- Joey Orofino
Alzheimer’s disease (AD) is one of the more difficult medical mysteries left for humanity to solve. It eludes simple characterization and defies complex scientific solutions. Currently, there is no known method to prevent the onset of the disease and none of our existing pharmaceuticals do more than simply ameliorate the resulting symptoms (ref 1). Discovering better methods to treat this disease will require a greater understanding of the fundamental mechanisms underlying the disorder. In this post and the next, I will briefly and simply explore the clinical presentation of the disease and its basic pathology at a cellular level.
At its core, Alzheimer’s disease is a progressive neurodegenerative disorder and dementia that impairs memory, perception, and behavior. One of the early hallmark symptoms is the impairment of an individual’s episodic memory. This typically manifests itself in the inability to remember recent events and in difficulty retaining new information. Affected individuals will often repeatedly ask the same question, forgetting each time that they had already asked. Progression of the disease leads to greater and greater cognitive impairment to the point where many individuals are unable to comprehend language and perform what most of us would consider basic living activities. This decline in cognitive function is often accompanied by severe behavioral problems such as depression, apathy, and aggression. Age is one of the major risk factors for development of AD and demarcates the two commonly observed forms of the disease: Early onset AD and Late onset AD. Early onset AD is seen in individuals younger than 60 and often has a faster progression in symptoms. Late onset AD is the more commonly observed form and occurs in individuals 60 years and older (ref 2).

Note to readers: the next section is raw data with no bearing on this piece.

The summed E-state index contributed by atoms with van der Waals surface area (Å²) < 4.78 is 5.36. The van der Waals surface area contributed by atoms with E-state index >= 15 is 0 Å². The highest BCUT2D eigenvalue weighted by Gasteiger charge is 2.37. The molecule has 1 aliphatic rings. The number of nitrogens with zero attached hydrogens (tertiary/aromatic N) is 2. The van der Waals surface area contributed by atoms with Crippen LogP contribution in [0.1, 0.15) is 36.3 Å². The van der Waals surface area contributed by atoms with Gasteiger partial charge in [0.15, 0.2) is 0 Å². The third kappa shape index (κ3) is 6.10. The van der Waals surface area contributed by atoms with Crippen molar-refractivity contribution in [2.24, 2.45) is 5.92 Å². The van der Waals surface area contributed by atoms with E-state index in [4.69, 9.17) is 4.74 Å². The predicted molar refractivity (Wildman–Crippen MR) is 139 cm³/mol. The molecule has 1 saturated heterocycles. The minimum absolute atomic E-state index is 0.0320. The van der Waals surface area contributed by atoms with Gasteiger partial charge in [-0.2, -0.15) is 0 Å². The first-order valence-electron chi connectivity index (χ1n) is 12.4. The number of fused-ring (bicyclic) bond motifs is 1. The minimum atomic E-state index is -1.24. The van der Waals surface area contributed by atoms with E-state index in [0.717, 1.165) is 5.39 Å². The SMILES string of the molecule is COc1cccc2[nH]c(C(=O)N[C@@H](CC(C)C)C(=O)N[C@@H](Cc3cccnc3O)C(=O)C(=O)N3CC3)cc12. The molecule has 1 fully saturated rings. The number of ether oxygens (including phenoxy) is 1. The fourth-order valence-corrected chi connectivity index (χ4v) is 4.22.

Though there is no guaranteed method to avert AD, there are several simple activities believed to be very helpful in preventing or even delaying the onset of the disorder. Simple practices such as regular exercise, eating a balanced diet, and regular social and mental stimulation have all been shown to have important protective effects on cognitive function. While these solutions may seem insignificant, it is important not to discount the benefits of a healthy and active lifestyle as a preventative measure while we continue our search for an effective method to treat Alzheimer’s disease (ref 3). The next post will focus on the current foundation of knowledge regarding the mechanistic details of Alzheimer’s disease.
2. Galvin JE, Sadowsky CH, 2012. Practical Guidelines for the Recognition and Diagnosis of Dementia. JABFM 25(3): 367-382.
- Joey Orofino
Depression is not an inevitable consequence of aging, yet it is nonetheless a common and significant impairment to the quality of life for many seniors (ref 1). Though aging is a natural process, the transition into the later stages of life can significantly affect an individual’s perception of loneliness and depression. Feelings of isolation may result from the loss of a spouse, limited contact with close family or the lack of a sense of purpose after retirement (ref 2). In any case, it is clear that there are many compounding factors associated with aging that can contribute to the development of depressive symptoms in the elderly. The previous two blog entries have examined the wide-ranging health benefits of pet ownership. Today’s post will look at how these benefits may prove to be of great utility for seniors.